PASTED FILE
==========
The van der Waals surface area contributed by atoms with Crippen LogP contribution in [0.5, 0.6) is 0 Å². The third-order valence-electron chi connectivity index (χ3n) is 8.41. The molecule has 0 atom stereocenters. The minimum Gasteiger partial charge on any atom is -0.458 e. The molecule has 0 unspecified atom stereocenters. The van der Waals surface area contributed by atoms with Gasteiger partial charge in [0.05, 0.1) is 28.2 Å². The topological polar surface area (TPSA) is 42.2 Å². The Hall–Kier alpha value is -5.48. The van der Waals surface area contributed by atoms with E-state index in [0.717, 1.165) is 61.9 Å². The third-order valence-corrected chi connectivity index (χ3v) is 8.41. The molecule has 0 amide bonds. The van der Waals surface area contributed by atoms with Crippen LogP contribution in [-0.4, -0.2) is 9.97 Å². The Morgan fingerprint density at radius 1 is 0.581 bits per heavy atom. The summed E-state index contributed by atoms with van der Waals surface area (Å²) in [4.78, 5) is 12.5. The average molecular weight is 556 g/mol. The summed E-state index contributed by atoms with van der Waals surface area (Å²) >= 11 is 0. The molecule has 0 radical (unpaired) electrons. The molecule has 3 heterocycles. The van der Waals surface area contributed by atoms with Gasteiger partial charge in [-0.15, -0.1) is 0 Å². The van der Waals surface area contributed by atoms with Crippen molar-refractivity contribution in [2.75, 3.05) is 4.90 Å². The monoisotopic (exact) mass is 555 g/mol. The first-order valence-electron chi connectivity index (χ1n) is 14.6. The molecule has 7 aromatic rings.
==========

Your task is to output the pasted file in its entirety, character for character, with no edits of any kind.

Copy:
The van der Waals surface area contributed by atoms with Crippen LogP contribution in [0.5, 0.6) is 0 Å². The third-order valence-electron chi connectivity index (χ3n) is 8.41. The molecule has 0 atom stereocenters. The minimum Gasteiger partial charge on any atom is -0.458 e. The molecule has 0 unspecified atom stereocenters. The van der Waals surface area contributed by atoms with Gasteiger partial charge in [0.05, 0.1) is 28.2 Å². The topological polar surface area (TPSA) is 42.2 Å². The Hall–Kier alpha value is -5.48. The van der Waals surface area contributed by atoms with E-state index in [0.717, 1.165) is 61.9 Å². The third-order valence-corrected chi connectivity index (χ3v) is 8.41. The molecule has 0 amide bonds. The van der Waals surface area contributed by atoms with Crippen LogP contribution in [-0.4, -0.2) is 9.97 Å². The Morgan fingerprint density at radius 1 is 0.581 bits per heavy atom. The summed E-state index contributed by atoms with van der Waals surface area (Å²) in [4.78, 5) is 12.5. The average molecular weight is 556 g/mol. The summed E-state index contributed by atoms with van der Waals surface area (Å²) >= 11 is 0. The molecule has 0 radical (unpaired) electrons. The molecule has 3 heterocycles. The van der Waals surface area contributed by atoms with Gasteiger partial charge in [-0.15, -0.1) is 0 Å². The van der Waals surface area contributed by atoms with Crippen molar-refractivity contribution in [2.75, 3.05) is 4.90 Å². The monoisotopic (exact) mass is 555 g/mol. The first-order valence-electron chi connectivity index (χ1n) is 14.6. The molecule has 7 aromatic rings.